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of first-rate abilities for humour and comic painting,
with an equally powerful command over the higher
But have a minde, wherever that thou be,
"On thee and me dependeth the trespace,
"A mouth he has, but wordès hath he none;
"I stop here," says Gray, "not because there are not great beauties in the remainder of this epistle, but because Lydgate, in the three last stanzas of this extract, has touched the very heart-strings of compassion with so masterly a hand, as to merit a place among the greatest poets. The learned reader will see the resemblance they bear to one of the most admirable remnants of all antiquity, I mean the fragment of Simonides (unhappily it is but a fragment), preserved to us by Dionysius Halicarnassensis; and yet, I believe that no one will imagine that Lydgate had ever seen or heard of it. As to Ovid, from
regions of fiction and imagination.
Thistle and the Rose, and The Golden Terge of the Scottish bard, there cannot be two poems of similar length which exhibit greater warmth and luxuriancy of description, or greater skill in the invention and arrangement of the allegorical imagery: They certainly rival in opulence and strength of colouring the most highly finished allegorical pictures of his great master Chaucer, for such he ever acknowledged him to be; whilst, at the same time, in all that regards preservation of character, felicity of incident, and richness of humour, where, even in the Canterbury Tales, shall we find two pieces superior to The Twa Married Women and the Widow, and the Freirs of Berwick? The latter narrative, more especially, is conducted, both as to its fable and its characters, with a thorough knowledge of human nature, with the most minute fidelity in point of description, and with a pungency and originality of humour which has seldom, if ever, been surpassed.
whom Boccaccio might borrow many of his ideas in this story, it will be easily seen, upon comparison, how far our poet has surpassed him." MATHIAS'S WORKS OF GRAY,
Vol. ii. p. 66, et seq.
To these four capital pieces, Dunbar has added a multitude of minor productions, chiefly of a lyrical cast, and which are not less remarkable for their ethic and satiric vigour, than for their frequent touches of moral sublimity and bold personification, blended too, as is often the case, with strokes of genuine pathos. Of this description, amongst many others, are the poems entitled "The Daunce," "Lair is vain without Governance," "On the Warlds Instabilitie," "On Content," " No Treasure without Gladnesse," and the "Meditatioun, Written in Wynter." In depicting the passions or fiends who form the Dramatis Persona in the Daunce, the poet has introduced several features of mingled sublimity and terror, not unworthy even of the genius of Shakspeare; as, for instance, in the prosopopoeia of Anger:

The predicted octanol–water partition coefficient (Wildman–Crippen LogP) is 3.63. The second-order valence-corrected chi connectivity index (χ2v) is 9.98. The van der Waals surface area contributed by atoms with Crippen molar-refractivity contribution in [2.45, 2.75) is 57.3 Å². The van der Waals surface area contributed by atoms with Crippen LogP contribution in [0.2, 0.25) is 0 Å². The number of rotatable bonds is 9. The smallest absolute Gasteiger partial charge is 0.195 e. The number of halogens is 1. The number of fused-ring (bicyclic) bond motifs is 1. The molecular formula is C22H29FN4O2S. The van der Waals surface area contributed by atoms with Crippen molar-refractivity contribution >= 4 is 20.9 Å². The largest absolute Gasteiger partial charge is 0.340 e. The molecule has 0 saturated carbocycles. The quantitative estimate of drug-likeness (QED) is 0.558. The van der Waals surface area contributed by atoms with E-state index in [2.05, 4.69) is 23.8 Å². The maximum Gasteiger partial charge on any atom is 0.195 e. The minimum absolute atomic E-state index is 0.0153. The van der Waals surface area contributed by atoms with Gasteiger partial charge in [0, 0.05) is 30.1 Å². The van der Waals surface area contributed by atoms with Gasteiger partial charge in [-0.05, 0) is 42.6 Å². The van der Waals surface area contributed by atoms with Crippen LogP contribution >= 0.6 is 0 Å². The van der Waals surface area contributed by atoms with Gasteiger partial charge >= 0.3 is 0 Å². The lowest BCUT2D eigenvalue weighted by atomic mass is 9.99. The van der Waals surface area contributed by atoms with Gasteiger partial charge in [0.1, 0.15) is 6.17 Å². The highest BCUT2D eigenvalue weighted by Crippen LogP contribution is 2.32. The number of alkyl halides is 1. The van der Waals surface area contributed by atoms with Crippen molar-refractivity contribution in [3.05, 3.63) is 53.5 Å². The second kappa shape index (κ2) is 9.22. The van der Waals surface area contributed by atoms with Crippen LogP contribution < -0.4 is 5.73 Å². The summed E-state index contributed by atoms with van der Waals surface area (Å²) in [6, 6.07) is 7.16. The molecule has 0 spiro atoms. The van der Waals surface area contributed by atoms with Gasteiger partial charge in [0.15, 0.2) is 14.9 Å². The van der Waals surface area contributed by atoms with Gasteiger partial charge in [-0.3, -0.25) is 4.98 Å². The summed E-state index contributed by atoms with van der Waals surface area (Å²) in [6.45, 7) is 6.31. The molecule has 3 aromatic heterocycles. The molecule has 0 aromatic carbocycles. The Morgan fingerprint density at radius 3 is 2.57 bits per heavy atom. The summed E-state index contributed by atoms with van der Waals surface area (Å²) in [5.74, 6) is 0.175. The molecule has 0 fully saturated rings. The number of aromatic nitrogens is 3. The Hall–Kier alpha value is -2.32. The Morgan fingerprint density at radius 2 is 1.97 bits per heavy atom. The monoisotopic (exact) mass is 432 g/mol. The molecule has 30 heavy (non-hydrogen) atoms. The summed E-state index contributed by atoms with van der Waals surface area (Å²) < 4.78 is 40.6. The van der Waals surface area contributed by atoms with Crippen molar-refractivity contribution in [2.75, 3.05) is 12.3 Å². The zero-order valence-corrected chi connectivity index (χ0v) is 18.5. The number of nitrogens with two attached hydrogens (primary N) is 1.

Then Ire came in with sturt and strife,
His hand was ay upon his knife;
nor will the reader forbear to admire the sweet moral pathos which has given an undying charm to the beautiful stanzas on Winter.
If we now take a retrospect of our British poetry from the period of Dunbar to the commencement of the nineteenth century, excluding, however, the
drama as a separate and distinct province, and, of course, all consideration of the mighty and diversified genius of Shakspeare, where, it may be asked, shall we find such another concentration of varied talent, such a blending of satire, and humour, and characteristic delineation, with the higher faculties subservient to passion, imagination, and lofty description, as we have just pointed out in the instances of Chaucer and Dunbar ?
Where, I will venture to reply, but in the person of BURNS? who it may safely be asserted has rivalled these poets in humour, description, and moral satire, and even surpassed them in the pathetic, the terrible, and the sublime.
Of the merits of a poet so well known, and so deservedly popular as is Robert Burns, it would, in the present day, be altogether superfluous to enter into any formal discussion; and for the purpose which I have in view, that of a brief comparison of his character and powers as a writer, with those which have been ascribed to Chaucer and Dunbar, little more is required than a classification, under a few distinct heads, of some of his best pieces, which, vividly recollected as they must be by nearly all,
will, without any further criticism, establish the parallel intended.
In the first place, then, as productions which exhibit a great and equal portion of pathos and descriptive power, I may mention the poems entitled "A Winter Night," "Winter, a Dirge," "Despondency," "❝ Man was made to mourn,' "The La
ment," "The Mountain Daisy," and the major part of the songs. These latter, indeed, are, for their exquisite tenderness, and the beauty of their local scenery, perfectly unrivalled. In the higher province of the pathetic and sublime, who will refuse to award a very marked distinction to " The Cotter's Saturday Night," to "The Vision," "Bruce to his Troops," and "The Song of Death," effusions warm from the heart, and instinct with all the energy, sublimity, and feeling, which patriotism, religion, and domestic affection could supply.
Of that remarkable interunion of humour with the deeper emotions of the mind and heart, which I have noticed as so strongly characterizing the muse of Burns, numerous instances might be selected; but it will suffice, as examples of humour combined with tenderness, or moral satire, or vivid